Critical function for Naip5 in inflammasome activation by a conserved carboxy-terminal domain of flagellin


Inflammasomes are cytosolic multiprotein complexes that sense microbial infection and trigger cytokine production and cell death. However, the molecular components of inflammasomes and what they sense remain poorly defined. Here we demonstrate that 35 amino acids of the carboxyl terminus of flagellin triggered inflammasome activation in the absence of bacterial contaminants or secretion systems. To further elucidate the host flagellin-sensing pathway, we generated mice deficient in the intracellular sensor Naip5. These mice failed to activate the inflammasome in response to the 35 amino acids of flagellin or in response to Legionella pneumophila infection. Our data clarify the molecular basis for the cytosolic response to flagellin.

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Figure 1: The C terminus of flagellin is necessary and sufficient to trigger Ipaf- and caspase-1-dependent macrophage death.
Figure 2: The cytotoxic C terminus of flagellin is highly conserved and is distinct from the region sensed by TLR5.
Figure 3: Leucine residues in the C terminus of L. pneumophila flagellin are critical for inflammasome activation.
Figure 4: Naip5 is required for the activation of caspase-1 and release of IL-1β induced by L. pneumophila.
Figure 5: Naip5 is required for the restriction of L. pneumophila replication in macrophages.
Figure 6: Function of Naip5 in the recognition of L. pneumophila, S. typhimurium and P. aeruginosa.


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We thank S. Goodart and M. Michelman for help in generating Naip5-deficient mice; V. Dixit and S. Mariathasan (Genentech) for Ipaf-deficient mice; K. Fitzgerald and D. Golenbock (University of Massachusetts) for immortalized B6 macrophages; C. Roy and C. Case (Yale University) for caspase-3-deficient femurs; A. Van der Velden (Stony Brook University) and M. Starnbach (Harvard Medical School) for caspase-1-deficient mice and S. typhimurium LT2 and isogenic mutants; T. Machen (University of California, Berkeley) for P. aeruginosa strain PAK; G. Barton (University of California, Berkeley) for Pam3CSK4; and D. Raulet, G. Barton, and the Barton and Vance laboratories for discussions. Supported by the Cancer Research Institute (R.E.V.), the National Institutes of Health (AI075039 and AI070739 to R.E.V.) and the Stiftelsen Olle Engkvist Byggmästare through the Swedish Research Council (J.P.).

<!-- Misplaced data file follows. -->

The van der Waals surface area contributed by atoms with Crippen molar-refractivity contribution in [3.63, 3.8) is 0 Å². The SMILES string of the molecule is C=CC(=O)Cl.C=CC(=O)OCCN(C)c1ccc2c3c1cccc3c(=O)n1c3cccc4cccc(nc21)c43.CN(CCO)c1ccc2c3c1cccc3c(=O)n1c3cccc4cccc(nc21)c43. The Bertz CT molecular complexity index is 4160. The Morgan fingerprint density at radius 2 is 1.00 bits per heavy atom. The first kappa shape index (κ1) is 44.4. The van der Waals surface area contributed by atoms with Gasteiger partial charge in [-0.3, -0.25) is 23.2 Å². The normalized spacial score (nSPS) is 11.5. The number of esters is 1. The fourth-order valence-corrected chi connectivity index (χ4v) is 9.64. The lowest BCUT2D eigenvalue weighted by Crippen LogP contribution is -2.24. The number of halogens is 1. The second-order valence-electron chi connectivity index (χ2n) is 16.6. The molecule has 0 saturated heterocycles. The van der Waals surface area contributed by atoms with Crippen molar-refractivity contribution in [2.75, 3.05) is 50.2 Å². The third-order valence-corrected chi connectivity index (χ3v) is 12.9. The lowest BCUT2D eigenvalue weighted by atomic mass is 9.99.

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K.L.L., J.P., S.W.B., C.E.W., J.v.M., E.A.D., T.H., Y.-H.S., W.F.D., R.M.T. and R.E.V. conceived the experiments; K.L.L., J.P., S.W.B., C.E.W., J.v.M., E.A.D., T.H., Y.-H.S. and D.C. did the experiments; and all authors analyzed data and wrote or edited the manuscript.

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Correspondence to Russell E Vance.

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Lightfield, K., Persson, J., Brubaker, S. et al. Critical function for Naip5 in inflammasome activation by a conserved carboxy-terminal domain of flagellin. Nat Immunol 9, 1171–1178 (2008).

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